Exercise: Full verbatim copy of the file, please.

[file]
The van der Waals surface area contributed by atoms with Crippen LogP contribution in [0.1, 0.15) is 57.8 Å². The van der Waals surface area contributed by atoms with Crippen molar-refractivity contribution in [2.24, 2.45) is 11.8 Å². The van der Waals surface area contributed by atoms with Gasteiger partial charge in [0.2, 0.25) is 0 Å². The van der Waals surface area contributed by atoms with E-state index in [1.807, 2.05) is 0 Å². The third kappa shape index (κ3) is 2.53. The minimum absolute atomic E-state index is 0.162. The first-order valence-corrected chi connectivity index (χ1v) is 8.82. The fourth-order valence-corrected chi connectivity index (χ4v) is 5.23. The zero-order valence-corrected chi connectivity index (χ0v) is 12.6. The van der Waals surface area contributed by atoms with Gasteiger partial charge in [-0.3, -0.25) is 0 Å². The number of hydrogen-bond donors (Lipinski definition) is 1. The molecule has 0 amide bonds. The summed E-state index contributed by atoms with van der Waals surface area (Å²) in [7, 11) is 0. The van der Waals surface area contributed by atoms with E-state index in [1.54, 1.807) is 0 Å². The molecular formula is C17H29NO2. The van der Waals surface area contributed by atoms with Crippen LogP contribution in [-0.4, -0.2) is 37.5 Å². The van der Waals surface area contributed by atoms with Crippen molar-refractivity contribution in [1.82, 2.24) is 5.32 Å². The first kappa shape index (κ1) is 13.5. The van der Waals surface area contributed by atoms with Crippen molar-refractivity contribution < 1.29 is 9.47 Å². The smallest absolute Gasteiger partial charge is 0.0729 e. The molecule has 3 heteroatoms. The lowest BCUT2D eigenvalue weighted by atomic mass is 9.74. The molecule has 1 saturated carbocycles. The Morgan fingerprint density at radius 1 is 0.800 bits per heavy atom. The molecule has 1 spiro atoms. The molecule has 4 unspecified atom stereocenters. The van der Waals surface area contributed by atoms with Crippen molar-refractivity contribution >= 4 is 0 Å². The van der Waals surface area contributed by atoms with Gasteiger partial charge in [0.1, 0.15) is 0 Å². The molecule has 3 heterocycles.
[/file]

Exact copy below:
The van der Waals surface area contributed by atoms with Crippen LogP contribution in [0.1, 0.15) is 57.8 Å². The van der Waals surface area contributed by atoms with Crippen molar-refractivity contribution in [2.24, 2.45) is 11.8 Å². The van der Waals surface area contributed by atoms with Gasteiger partial charge in [0.2, 0.25) is 0 Å². The van der Waals surface area contributed by atoms with E-state index in [1.807, 2.05) is 0 Å². The third kappa shape index (κ3) is 2.53. The minimum absolute atomic E-state index is 0.162. The first-order valence-corrected chi connectivity index (χ1v) is 8.82. The fourth-order valence-corrected chi connectivity index (χ4v) is 5.23. The zero-order valence-corrected chi connectivity index (χ0v) is 12.6. The van der Waals surface area contributed by atoms with Gasteiger partial charge in [-0.3, -0.25) is 0 Å². The number of hydrogen-bond donors (Lipinski definition) is 1. The molecule has 0 amide bonds. The summed E-state index contributed by atoms with van der Waals surface area (Å²) in [7, 11) is 0. The van der Waals surface area contributed by atoms with E-state index in [1.54, 1.807) is 0 Å². The molecular formula is C17H29NO2. The van der Waals surface area contributed by atoms with Crippen LogP contribution in [-0.4, -0.2) is 37.5 Å². The van der Waals surface area contributed by atoms with Crippen molar-refractivity contribution in [1.82, 2.24) is 5.32 Å². The first kappa shape index (κ1) is 13.5. The van der Waals surface area contributed by atoms with Crippen molar-refractivity contribution < 1.29 is 9.47 Å². The smallest absolute Gasteiger partial charge is 0.0729 e. The molecule has 3 heteroatoms. The lowest BCUT2D eigenvalue weighted by atomic mass is 9.74. The molecule has 1 saturated carbocycles. The Morgan fingerprint density at radius 1 is 0.800 bits per heavy atom. The molecule has 1 spiro atoms. The molecule has 4 unspecified atom stereocenters. The van der Waals surface area contributed by atoms with Crippen molar-refractivity contribution >= 4 is 0 Å². The van der Waals surface area contributed by atoms with Gasteiger partial charge in [0.1, 0.15) is 0 Å². The molecule has 3 heterocycles.